Another way to think of this is that raster images store only the actual look of the image ... what colors go where, the same as taking a picture with a digital camera. Vector images, on the other hand, store the shapes that make up the image ... lines, circles, text, etc. In a sense, vector images are like instructions for drawing a picture:
  • put a line from point a to point b
  • draw a circle at point c
  • put a rectangle with one corner at point d and one at point e
etc.



This is a very important difference in terms of what kinds of editing operations you can do, and I'll talk more about this later.

Monday, September 10, 2007

Math Without Math: Functions

One of the cool things about Cartesian coordinates is that we can describe pictures with numbers. This means that we can use computers for what they do best ... computing ... in helping to create and display pictures. One category of mathematical tools that we use for this is functions. Functions also show up in programming, with a similar meaning, so they're good things to know about.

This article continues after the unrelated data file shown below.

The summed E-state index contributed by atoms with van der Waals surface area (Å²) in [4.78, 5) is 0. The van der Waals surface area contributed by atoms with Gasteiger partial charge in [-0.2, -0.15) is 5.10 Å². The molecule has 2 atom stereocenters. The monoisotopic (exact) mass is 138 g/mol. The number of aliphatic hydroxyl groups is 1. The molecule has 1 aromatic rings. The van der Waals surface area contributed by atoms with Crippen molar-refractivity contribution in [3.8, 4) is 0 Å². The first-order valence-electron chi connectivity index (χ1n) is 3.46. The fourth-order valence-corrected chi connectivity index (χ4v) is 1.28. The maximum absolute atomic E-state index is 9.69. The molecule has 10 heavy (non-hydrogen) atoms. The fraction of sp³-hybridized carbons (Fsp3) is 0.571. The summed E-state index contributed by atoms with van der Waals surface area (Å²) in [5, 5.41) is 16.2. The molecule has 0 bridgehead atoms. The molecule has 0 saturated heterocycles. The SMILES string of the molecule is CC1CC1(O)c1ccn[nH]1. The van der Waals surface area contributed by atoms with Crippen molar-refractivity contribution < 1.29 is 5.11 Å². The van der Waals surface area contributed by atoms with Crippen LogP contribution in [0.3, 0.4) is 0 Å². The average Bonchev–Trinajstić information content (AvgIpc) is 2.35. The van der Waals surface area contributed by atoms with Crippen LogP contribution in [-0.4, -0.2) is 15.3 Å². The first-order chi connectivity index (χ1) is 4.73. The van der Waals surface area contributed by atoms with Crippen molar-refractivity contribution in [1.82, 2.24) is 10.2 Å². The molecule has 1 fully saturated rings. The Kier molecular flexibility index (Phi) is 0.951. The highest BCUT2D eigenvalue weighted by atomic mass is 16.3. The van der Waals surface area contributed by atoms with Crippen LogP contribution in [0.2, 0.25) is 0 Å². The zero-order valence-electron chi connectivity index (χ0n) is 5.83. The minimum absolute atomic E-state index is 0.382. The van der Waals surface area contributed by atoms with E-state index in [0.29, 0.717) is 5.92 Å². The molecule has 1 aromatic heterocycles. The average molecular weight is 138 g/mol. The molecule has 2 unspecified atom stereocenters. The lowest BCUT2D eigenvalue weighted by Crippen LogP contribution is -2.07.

A function is basically a rule for combining one or more numbers to get another number. For example, we can think of the average temperature in a city as a function of the month. For a Northern climate, the high temperature will be highest in the Summer months, lowest in the Winter months, and in between in the Fall and Spring. There will be some wiggling around because temperatures don't follow a hard and fast rule.